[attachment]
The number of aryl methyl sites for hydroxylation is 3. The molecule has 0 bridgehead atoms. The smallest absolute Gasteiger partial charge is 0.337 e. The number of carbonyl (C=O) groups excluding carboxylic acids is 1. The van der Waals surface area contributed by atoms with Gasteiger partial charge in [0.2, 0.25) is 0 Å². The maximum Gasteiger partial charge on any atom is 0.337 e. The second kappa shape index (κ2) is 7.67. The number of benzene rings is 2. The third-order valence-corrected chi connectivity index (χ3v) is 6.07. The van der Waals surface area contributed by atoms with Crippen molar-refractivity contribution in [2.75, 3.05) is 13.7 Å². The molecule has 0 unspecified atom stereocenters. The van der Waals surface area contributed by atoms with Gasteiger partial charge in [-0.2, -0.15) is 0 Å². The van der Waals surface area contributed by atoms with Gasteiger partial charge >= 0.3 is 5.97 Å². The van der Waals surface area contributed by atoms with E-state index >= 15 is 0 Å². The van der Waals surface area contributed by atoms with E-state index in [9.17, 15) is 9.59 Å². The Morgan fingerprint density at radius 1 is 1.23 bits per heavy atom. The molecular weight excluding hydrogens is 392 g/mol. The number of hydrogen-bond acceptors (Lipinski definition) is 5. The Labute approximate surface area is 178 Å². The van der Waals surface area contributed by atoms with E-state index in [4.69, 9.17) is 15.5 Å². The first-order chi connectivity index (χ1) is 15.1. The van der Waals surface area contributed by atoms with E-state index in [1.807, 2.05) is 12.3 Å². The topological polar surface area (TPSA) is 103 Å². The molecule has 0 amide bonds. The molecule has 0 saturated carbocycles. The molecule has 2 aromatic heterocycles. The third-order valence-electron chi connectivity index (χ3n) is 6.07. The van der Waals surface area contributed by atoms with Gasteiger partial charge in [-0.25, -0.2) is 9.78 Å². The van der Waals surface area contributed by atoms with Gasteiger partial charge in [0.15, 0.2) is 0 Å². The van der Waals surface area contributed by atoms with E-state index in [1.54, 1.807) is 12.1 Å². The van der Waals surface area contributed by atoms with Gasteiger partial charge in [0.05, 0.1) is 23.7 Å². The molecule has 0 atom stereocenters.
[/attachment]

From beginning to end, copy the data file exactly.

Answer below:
The number of aryl methyl sites for hydroxylation is 3. The molecule has 0 bridgehead atoms. The smallest absolute Gasteiger partial charge is 0.337 e. The number of carbonyl (C=O) groups excluding carboxylic acids is 1. The van der Waals surface area contributed by atoms with Gasteiger partial charge in [0.2, 0.25) is 0 Å². The maximum Gasteiger partial charge on any atom is 0.337 e. The second kappa shape index (κ2) is 7.67. The number of benzene rings is 2. The third-order valence-corrected chi connectivity index (χ3v) is 6.07. The van der Waals surface area contributed by atoms with Crippen molar-refractivity contribution in [2.75, 3.05) is 13.7 Å². The molecule has 0 unspecified atom stereocenters. The van der Waals surface area contributed by atoms with Gasteiger partial charge in [-0.2, -0.15) is 0 Å². The van der Waals surface area contributed by atoms with Gasteiger partial charge >= 0.3 is 5.97 Å². The van der Waals surface area contributed by atoms with E-state index >= 15 is 0 Å². The van der Waals surface area contributed by atoms with E-state index in [9.17, 15) is 9.59 Å². The Morgan fingerprint density at radius 1 is 1.23 bits per heavy atom. The molecular weight excluding hydrogens is 392 g/mol. The number of hydrogen-bond acceptors (Lipinski definition) is 5. The Labute approximate surface area is 178 Å². The van der Waals surface area contributed by atoms with E-state index in [4.69, 9.17) is 15.5 Å². The first-order chi connectivity index (χ1) is 15.1. The van der Waals surface area contributed by atoms with E-state index in [1.807, 2.05) is 12.3 Å². The topological polar surface area (TPSA) is 103 Å². The molecule has 0 amide bonds. The molecule has 0 saturated carbocycles. The molecule has 2 aromatic heterocycles. The third-order valence-electron chi connectivity index (χ3n) is 6.07. The van der Waals surface area contributed by atoms with Gasteiger partial charge in [-0.25, -0.2) is 9.78 Å². The van der Waals surface area contributed by atoms with Gasteiger partial charge in [0.15, 0.2) is 0 Å². The van der Waals surface area contributed by atoms with E-state index in [1.54, 1.807) is 12.1 Å². The van der Waals surface area contributed by atoms with Gasteiger partial charge in [0.05, 0.1) is 23.7 Å². The molecule has 0 atom stereocenters.